Created: 2017-01-20 21:06
Updated: 2017-01-22 22:02
License: mit

Build Status

A simple CLI for handling the CDPATH environment variable. Tested on Bash and ZSH.

What's CDPATH?

CDPATH is an environment variable present on Unix-based systems that allows you to create shortcuts to any directory on your system, which will be accessible by using the cd command. Consider the directory: $HOME/company/projects/my_project. With CDPATH, you can access it by defining a shortcut (the name, though, must be the last directory name):

$ cd my_project

But, for that to happen, you'd have to export CDPATH with the following structure, and keep it saved on your shell's rc file (.bashrc, .zshrc...):

$ export CDPATH=".:my_project:$HOME/company/projects/"



Manual Installation

Download the file to any directory you'd like (usually, I'd use /usr/local/bin/):

curl -o /usr/local/bin/

Then, add the following line to your shell's rc file (.bashrc, .zshrc...):

source "/path/to/"

So, if you chose /usr/local/bin/:

source "/usr/local/bin/"

Then, restart or source your shell:

$ . ~/.bashrc


Run the following command:

# shell = "~/.bashrc", "~/.zshrc" or any other shell .rc file
$ bash <(curl -s <shell>
# e.g. "bash <(curl -s ~/.bashrc"


By using, you can not only have more control over the paths you choose to give a shortcut, but you can manage them with a simple interface.


Base Command

By typing only cdpath, you'll see this:

$ cdpath
usage: cdpath [-h] [-r] [-l] [-i] [-u] <name> <path>
See "cdpath -h" for help.

Asking for help

$ cdpath -h
cdpath basic usage: "cdpath <name> <path>"
    name    The path's shortcut, called with "cd"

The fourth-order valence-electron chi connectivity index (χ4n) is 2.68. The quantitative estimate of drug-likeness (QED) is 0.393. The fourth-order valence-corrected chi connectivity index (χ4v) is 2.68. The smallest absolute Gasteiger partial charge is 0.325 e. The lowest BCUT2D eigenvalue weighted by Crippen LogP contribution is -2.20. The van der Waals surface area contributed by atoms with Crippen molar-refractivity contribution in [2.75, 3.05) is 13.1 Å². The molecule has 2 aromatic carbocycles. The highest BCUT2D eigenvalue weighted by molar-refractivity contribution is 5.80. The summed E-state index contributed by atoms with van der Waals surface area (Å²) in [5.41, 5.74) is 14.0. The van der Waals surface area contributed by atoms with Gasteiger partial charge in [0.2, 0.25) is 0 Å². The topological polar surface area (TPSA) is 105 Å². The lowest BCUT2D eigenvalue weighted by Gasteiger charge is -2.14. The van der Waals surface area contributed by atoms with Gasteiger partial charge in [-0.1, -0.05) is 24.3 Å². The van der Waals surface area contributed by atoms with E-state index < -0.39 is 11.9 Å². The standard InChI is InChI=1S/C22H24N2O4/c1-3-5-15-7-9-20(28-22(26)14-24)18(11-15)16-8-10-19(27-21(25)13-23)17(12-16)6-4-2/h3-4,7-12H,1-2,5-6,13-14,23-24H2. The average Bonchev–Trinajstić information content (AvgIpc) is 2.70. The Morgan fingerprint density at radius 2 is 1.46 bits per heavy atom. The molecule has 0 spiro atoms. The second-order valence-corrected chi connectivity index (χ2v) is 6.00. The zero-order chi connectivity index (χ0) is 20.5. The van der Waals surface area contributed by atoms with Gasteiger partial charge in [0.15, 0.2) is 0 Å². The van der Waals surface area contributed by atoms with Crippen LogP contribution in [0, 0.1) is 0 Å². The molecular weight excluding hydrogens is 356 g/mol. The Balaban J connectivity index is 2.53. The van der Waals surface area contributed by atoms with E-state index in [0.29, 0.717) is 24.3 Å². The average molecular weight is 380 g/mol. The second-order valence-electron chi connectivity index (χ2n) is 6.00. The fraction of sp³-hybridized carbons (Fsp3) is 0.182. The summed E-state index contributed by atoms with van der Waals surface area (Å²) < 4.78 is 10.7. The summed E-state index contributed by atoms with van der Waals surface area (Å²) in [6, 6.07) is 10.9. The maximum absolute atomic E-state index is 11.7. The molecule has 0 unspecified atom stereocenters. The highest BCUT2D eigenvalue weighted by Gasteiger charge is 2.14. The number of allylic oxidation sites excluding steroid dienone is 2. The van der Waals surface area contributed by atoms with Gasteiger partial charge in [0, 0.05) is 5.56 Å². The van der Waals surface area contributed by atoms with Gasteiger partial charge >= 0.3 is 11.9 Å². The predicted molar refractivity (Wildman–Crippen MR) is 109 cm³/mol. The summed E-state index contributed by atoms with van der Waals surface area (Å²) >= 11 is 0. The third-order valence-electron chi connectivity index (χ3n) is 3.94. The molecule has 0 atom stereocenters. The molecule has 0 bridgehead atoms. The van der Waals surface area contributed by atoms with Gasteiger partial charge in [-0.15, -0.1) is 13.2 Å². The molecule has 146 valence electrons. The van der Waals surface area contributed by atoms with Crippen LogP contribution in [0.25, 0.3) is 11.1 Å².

path    The path to link the name with

cdpath options:
    -h    Shows help
    -r    Removes a shortcut from cdpath (e.g. "cdpath -r <name>")
    -l    Lists all shortcuts and their respective paths
    -i    Installs cdpath (e.g. "cdpath -i ~/.bashrc")
    -u    Uninstalls cdpath (e.g. "cdpath -u ~/.bashrc")

Adding a path/shortcut accepts any of the following path structures:

$ cdpath my_project $HOME/company/projects/
$ cdpath my_project $HOME/company/projects/my_project
$ cdpath my_project .
$ cdpath my_project company/projects/
$ cdpath my_project company/projects/my_project

Removing a path/shortcut will loop through the arguments after the -r option and try to remove all of the given shortcuts:

$ cdpath -r my_project
Successfully removed "my_project"
$ cdpath -r my_project another_folder
Successfully removed "my_project"
There's no shortcut named "another_folder"

Listing paths/shortcuts

$ cdpath -l
    my_project -> /home/user/company/projects/my_project

Installing the .cdpath file

This action will be performed when you add a new shortcut, but if you want to create and configure the ~/.cdpath file (in case you changed shells and that shell isn't properly configured, for example), you can just call:

# shell = "~/.bashrc", "~/.zshrc" or any other shell .rc file
cdpath -i <shell>

Uninstalling the .cdpath file

To remove the ~/.cdpath file and its source from the shell's rc file, just type:

# shell = "~/.bashrc", "~/.zshrc" or any other shell .rc file
$ cdpath -u <shell>
Uninstalling cdpath...


To uninstall, just remove the cdpath files and its source from your shell's rc file:

source "/usr/local/bin/"

Files to remove:


Known Problems

Feel free to report any issues here.

  • cdpath won't properly work with directories containing spaces in their names.
  • Not exactly sure if it works fine on OSX.
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